Four years ago, employee turnover in the manufacturing and distribution industry averaged 13.7 percent. While this number might not ring any alarm bells, the resulting $840,700 spent on turnover costs per company surely does. Three years later, DC Velocity found the numbers haven’t improved. In a 2017 survey, only 39.2 percent of respondents reported having a turnover rate of less than ten percent. The larger the company, the more turnover it saw.
Aside from recruiting costs, companies face a significant loss of productivity after an employee leaves. However, the real cost of employee turnover lies somewhere in between the quantitative and qualitative. Things like potential customer dissatisfaction, reduced or lost business, stress on employees to pick up the slack, and lost expertise often go overlooked when evaluating the cost of a turnover. One thing is for sure: turnover is expensive. Fortunately, there are ways to mitigate employee turnover and the negative impact it can have on your business.
Employee engagement is an important factor when it comes to turnover. Generally, the less engaged an employee population is, the higher the turnover rate is likely to be. Considering that the manufacturing industry has the lowest engagement among any occupation in the United States according to a recent Gallup report, increasing employee engagement should be the focus of manufacturers across the nation.
Not all is lost, though.
Right out of the gate, employers can boost employee engagement and satisfaction by hiring the right people for the right positions. Putting people in a position to thrive is the first step of developing a highly skilled, engaged employee. Next, explore ways to give control to your employees wherever you can. This is where technology comes into play.
Discover the advantages of implementing self-service programs that allow employees to take care of tasks that previously required a chat with a supervisor, such as requesting time off or switching shifts with another employee. Employees will also appreciate being able to check their paid-time-off balance at the touch of a button. Additionally, think about offering a robust employee intranet that contains company policies and procedures, FAQs, and a variety of online training programs – both required and elective.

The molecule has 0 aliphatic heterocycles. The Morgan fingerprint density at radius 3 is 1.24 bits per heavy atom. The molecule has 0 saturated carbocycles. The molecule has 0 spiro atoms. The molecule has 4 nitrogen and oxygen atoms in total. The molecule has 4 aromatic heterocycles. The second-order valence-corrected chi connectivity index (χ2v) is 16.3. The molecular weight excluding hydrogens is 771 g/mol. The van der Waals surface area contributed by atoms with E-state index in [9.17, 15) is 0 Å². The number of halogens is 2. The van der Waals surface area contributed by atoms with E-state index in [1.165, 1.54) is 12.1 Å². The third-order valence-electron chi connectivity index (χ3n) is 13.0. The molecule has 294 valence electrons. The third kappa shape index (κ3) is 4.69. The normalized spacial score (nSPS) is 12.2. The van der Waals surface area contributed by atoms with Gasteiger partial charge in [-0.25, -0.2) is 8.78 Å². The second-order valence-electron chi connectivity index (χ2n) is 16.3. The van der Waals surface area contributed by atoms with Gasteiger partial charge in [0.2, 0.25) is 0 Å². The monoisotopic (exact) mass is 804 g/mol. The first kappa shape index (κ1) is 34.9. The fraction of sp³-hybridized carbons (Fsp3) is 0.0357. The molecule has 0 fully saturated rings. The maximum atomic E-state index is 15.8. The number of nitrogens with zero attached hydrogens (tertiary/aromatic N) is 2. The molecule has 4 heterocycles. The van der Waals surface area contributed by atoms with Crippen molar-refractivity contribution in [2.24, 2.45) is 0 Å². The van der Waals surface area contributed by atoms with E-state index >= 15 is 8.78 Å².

Another way to increase employee engagement is to forge clear paths for professional development for as many positions as possible. In the current starving labor market, finding skilled talent to fill open positions may seem nearly impossible. Developing the employees you already have not only fills these gaps, but also keeps your employees challenged and motivated to progress to the next step in their career. Skills development is proven to increase retention and improve the quality of leadership down the road. Never underestimate the importance of your “bench strength” as it relates to succession planning and the future leaders of your business.
Finally, improving and increasing communication is an effective way to boost employee engagement each and every day. Take the time to express the daily, quarterly, and annual goals for your organization and how each employee plays a role in the achievement of those goals. Reminding employees how their individual contributions affect the overall success of the organization can foster a sense of pride in the work they do and increase their level of engagement.
When it comes to your communication efforts, it’s important to remember that just as each employee is unique, so are the ways that they digest information. Communicating through one medium or on one schedule will not be effective for your entire population. Commit to providing the same message in a variety of ways so as to better reach each individual in your workforce. Additionally, make sure employees have more than one channel to express their opinions and concerns.
The bottom line is that improving employee engagement may be a solution to the turnover epidemic, but it isn’t something that happens overnight. It’s an investment in every individual in your workforce and an ongoing commitment to the development of your people and your practices. You can create a workplace culture that employees actually want to be a part of by hiring the right people for the right positions, implementing technology as a means to give control back to the employee, forging paths for professional development at every level, and dedicating yourself to utilizing a variety of communication methods.
Be an employer of choice, not the employer employees choose to leave.